56-year-old wheelchair-bound polio and leukaemia survivor Dr William Tan is well known in Singapore for his daring endurance feats.
Some of these include finishing the North Pole marathon and becoming the fastest man in a wheelchair to complete seven marathons in seven continents in 2007. He successfully achieved this in 26 days, 17 hours, 43 minutes and 52 seconds.
And now, in his latest endurance challenge, Dr Tan will tackle a 500km cycling journey in a mere four days, on his hand-bike. He will handcycle from London to Paris from today to 23 June.
The medical doctor is doing this for a good cause: To raise funds for cancer patients and lymphoma research in the United States, United Kingdom, New Zealand and Singapore.
No mean feat for him
This is no mean feat for Dr Tan, considering that he has overcome two crippling ailments. At the tender age of two, he had been diagnosed with polio, which left him paralysed from the waist down.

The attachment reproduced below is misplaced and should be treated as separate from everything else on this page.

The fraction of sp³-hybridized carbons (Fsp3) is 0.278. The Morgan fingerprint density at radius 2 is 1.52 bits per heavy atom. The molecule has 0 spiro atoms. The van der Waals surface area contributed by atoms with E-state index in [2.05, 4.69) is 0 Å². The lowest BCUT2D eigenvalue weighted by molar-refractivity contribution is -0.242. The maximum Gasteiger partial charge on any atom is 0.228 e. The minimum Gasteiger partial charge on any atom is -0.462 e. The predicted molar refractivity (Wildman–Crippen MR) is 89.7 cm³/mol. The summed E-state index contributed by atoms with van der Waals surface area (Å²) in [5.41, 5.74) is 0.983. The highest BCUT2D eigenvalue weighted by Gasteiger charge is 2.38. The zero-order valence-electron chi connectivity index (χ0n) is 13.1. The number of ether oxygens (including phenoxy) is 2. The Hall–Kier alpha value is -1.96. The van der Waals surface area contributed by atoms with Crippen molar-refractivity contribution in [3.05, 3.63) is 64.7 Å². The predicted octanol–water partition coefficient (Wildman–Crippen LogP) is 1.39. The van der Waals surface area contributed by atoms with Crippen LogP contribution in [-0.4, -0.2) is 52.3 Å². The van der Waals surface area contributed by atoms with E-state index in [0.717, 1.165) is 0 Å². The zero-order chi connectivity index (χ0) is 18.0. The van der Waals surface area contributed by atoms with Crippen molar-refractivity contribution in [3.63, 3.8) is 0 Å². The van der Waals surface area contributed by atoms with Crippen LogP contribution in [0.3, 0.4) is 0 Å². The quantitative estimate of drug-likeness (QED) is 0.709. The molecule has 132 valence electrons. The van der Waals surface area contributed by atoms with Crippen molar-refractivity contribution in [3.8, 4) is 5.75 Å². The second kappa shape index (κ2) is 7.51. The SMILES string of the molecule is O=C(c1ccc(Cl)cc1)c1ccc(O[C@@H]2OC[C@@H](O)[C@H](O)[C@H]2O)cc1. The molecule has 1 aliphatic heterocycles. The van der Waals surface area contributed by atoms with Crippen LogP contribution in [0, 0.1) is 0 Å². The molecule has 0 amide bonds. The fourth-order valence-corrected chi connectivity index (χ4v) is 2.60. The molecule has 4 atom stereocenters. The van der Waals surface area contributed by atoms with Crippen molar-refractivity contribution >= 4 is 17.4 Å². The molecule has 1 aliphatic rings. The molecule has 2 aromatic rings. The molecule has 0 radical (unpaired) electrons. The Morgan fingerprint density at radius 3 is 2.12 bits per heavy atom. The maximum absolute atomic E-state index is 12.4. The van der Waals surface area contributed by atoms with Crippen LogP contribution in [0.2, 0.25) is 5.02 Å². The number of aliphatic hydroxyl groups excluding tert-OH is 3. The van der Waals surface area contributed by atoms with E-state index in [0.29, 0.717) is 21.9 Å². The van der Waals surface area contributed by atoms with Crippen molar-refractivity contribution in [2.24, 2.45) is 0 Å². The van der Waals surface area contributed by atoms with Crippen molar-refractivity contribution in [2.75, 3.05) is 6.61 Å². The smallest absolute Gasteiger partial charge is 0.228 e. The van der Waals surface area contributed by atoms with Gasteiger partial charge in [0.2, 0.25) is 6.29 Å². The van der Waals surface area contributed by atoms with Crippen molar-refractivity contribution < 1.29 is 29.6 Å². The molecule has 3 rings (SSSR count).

Then if that wasn’t harsh enough, in April 2009, he was found to have Stage Four leukaemia and had been given nine to 12 months to live. But Dr Tan is a fighter and this is his fifth year as a leukaemia survivor.
Now, with his second chance in life, Dr Tan is more determined than ever, to do something to help the community. He said, “I owe my life to doctors and nurses and in return, I want to help needy cancer patients. I hope to see a cure for cancer.”
So that explains his strong support and fund-raising attempts for the National Cancer Centre Singapore’s Lymphoma Research.
Toughest journey he has tackled
Organised by Leukaemia and Lymphoma Research in the United Kingdom, this 500km ride will be the medical doctor’s toughest and most daring feat – since his diagnosis with leukaemia and subsequent bone marrow transplant.
Together with able-bodied cyclists and motorcycle outriders to keep traffic away from the course, Dr Tan will begin his ride today – at the Greenwich Park in London.
Key landmarks along his challenging journey will include the Pas des Calais, the Somme and the rolling hills in Northern France. After four tough days of cycling, the trip will end at the Arc de Triomphe and finally, the Eiffel Tower.
Support Dr Tan
If you wish to support Dr Tan and help the leukaemia patients, please donate online through his website at www.drwilliamtan.net